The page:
Chadha, along with Aravinda Sistla of University of Illinois-Chicago and Mahesh Viswanathan of University of Illinois Urbana-Champaign, and their teams will use the grant to verify the quality of the current methods being used and work to improve those methods as needed.

Rapidly detecting invisible dangers to food

When food is recalled due to contamination from bacteria such as salmonella, one may wonder how a tainted product ended up on store shelves. New technology being developed at the University of Missouri could give retailers and regulators an earlier warning on dangers in food, improving public health and giving consumers peace of mind.

The biosensor provides a rapid way for producers to know if this invisible danger is present in both raw and ready-to-eat food before it reaches the store. Annually, more than 48 million people get sick from foodborne illnesses in America, such as salmonella, according to the Centers for Disease Control and Prevention.

“Current tests used to determine positive cases of salmonella — for instance culturing samples and extracting DNA to detect pathogens — are accurate but may take anywhere from one to five days to produce results,” said Mahmoud Almasri, associate professor of electrical engineering and computer science at the MU College of Engineering. “With this new device, we can produce results in just a few hours.”

In this study, researchers focused on poultry products, such as chicken and turkey. The biosensor uses a specific fluid that is mixed with the food to detect the presence of bacteria, such as salmonella, along a food production line in both raw and ready-to-eat food. That way, producers can know within a few hours — typically the length of a worker’s shift — if their products are safe to send out for sale to consumers. The researchers believe their device will enhance a food production plant’s operational efficiency and decrease cost.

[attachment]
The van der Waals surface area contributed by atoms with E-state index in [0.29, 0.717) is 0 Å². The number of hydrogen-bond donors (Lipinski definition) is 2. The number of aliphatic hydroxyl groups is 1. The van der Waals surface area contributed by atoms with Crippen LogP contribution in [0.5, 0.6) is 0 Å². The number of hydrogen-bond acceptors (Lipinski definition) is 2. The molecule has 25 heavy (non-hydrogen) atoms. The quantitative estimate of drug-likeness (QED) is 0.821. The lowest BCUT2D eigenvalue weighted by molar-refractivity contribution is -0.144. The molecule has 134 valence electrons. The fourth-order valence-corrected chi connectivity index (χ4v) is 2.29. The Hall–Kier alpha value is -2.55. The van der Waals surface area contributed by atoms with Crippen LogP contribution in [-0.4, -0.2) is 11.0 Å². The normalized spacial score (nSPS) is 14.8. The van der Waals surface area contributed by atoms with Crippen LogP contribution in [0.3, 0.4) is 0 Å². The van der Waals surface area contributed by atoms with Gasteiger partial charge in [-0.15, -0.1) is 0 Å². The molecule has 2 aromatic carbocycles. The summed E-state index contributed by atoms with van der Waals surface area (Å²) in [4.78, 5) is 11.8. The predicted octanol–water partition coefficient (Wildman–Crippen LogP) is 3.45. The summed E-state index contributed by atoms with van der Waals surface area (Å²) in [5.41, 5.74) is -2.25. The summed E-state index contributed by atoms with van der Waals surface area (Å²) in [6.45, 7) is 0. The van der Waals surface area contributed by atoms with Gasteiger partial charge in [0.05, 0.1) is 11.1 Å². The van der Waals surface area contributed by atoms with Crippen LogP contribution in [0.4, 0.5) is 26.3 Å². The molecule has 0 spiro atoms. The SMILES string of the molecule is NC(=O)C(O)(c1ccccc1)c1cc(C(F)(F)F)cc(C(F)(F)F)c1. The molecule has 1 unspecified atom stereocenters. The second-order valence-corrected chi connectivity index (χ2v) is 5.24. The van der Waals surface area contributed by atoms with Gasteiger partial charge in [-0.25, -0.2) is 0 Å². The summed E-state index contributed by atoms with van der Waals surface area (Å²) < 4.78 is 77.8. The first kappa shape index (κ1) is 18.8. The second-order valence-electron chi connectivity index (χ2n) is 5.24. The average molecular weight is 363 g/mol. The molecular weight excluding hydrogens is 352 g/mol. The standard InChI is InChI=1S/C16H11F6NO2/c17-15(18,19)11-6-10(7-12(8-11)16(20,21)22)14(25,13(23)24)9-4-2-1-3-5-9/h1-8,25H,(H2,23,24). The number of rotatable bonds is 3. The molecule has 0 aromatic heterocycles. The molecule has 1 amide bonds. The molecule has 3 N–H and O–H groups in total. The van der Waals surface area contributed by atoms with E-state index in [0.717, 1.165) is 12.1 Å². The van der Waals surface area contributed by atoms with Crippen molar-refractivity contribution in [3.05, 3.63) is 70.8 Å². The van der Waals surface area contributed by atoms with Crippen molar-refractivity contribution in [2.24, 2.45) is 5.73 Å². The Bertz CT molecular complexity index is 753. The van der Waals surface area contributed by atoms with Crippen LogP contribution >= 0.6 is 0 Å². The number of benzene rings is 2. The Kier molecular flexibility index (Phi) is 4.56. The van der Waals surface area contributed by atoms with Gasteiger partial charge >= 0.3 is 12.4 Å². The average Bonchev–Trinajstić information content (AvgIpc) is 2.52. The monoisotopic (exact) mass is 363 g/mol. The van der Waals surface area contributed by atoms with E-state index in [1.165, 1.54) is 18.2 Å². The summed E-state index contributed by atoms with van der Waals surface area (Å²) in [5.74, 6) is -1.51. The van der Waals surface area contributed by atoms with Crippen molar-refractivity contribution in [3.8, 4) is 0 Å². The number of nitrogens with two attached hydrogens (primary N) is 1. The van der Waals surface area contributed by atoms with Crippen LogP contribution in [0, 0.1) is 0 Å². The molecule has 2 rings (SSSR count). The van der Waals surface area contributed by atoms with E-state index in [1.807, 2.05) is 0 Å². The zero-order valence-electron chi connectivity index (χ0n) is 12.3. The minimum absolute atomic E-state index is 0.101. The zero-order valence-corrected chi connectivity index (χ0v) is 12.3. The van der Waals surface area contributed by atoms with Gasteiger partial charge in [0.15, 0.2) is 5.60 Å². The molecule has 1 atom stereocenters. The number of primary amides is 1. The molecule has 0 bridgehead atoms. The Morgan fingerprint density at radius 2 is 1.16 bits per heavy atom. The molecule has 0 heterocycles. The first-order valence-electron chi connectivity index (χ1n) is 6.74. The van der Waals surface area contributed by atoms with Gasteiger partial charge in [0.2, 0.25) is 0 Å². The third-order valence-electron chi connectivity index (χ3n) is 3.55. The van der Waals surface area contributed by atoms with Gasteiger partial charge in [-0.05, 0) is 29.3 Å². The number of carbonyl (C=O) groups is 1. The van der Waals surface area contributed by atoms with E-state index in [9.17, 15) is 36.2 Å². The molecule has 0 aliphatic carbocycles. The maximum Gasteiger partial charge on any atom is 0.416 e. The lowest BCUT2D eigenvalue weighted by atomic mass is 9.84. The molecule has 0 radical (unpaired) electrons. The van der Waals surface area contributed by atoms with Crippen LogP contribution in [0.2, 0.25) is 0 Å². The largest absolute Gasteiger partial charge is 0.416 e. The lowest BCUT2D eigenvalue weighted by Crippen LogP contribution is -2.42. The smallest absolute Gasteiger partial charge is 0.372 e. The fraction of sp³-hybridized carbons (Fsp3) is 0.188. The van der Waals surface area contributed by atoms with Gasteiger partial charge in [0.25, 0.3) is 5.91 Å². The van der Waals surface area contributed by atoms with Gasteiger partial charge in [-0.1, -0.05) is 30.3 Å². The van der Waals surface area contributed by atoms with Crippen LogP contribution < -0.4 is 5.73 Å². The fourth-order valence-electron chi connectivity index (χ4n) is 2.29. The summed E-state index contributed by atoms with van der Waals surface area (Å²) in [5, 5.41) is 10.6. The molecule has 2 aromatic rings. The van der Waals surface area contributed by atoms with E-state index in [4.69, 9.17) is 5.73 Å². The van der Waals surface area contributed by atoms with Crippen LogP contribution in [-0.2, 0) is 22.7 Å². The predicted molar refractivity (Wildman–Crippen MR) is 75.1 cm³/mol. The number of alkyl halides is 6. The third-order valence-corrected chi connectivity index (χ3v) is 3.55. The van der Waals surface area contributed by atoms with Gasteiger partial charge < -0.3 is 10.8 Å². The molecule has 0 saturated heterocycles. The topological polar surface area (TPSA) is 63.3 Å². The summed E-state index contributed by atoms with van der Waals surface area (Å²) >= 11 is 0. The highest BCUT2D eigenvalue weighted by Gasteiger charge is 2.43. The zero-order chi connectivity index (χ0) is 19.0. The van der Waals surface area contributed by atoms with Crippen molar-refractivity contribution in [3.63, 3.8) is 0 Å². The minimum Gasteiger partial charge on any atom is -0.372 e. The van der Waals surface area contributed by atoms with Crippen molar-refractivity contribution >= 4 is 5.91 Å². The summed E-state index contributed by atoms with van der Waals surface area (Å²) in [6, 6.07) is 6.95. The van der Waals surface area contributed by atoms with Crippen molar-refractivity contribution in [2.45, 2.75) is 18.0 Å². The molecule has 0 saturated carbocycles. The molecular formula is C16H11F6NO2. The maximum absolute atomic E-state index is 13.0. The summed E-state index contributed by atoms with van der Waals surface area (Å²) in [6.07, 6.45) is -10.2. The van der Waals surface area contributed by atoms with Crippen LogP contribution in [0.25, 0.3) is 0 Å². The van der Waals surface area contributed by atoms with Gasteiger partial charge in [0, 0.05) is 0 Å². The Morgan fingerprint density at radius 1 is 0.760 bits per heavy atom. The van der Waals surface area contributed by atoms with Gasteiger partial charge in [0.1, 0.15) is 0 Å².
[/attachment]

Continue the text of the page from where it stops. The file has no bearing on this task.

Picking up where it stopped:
“Raw and processed food could potentially contain various levels of bacteria,” said Shuping Zhang, professor and director of the Veterinary Medical Diagnostic Laboratory at the MU College of Veterinary Medicine. “Our device will help control and verify that food products are safe for consumers to eat and hopefully decrease the amount of food recalls that happen.”

Researchers said the next step would be testing the biosensor in a commercial setting. Almasri said he believes people in the food processing industry would welcome this device to help make food safer.

The study, “A microfluidic based biosensor for rapid detection of Salmonella in food products,” was published in PLOS ONE, one of the world’s leading peer-reviewed journals focused on science and medicine. Other authors include Ibrahem Jasim, Zhenyu Shen, Lu Zhao at MU; and Majed Dweik at Lincoln University. Funding was provided by a partnership between MU, the Coulter Foundation and the U.S. Department of Agriculture. The content is solely the responsibility of the authors and does not necessarily represent the official views of the funding agencies.

This study details the latest findings for this interdisciplinary team of researchers who have developed multiple biosensors and published results of their previous findings in Scientific Reports, Biosensors and Bioelectronics and Electrophoresis.

Growing New Chompers

Unlike people, crocodiles do not clean their teeth to slow down wear and tear. Instead, they get rid of them and replace them with new copies.

Having one of the most powerful bites in the animal kingdom, crocodiles must be able to bite hard to eat their food such as turtles, wildebeest and other large prey. Now, researchers at the University of Missouri have found that crocodiles — and even their plant-eating ancestors — had thin tooth enamel, a trait that is in stark contrast to humans and other hard-biting species. These findings could suggest new approaches for dealing with people’s teeth.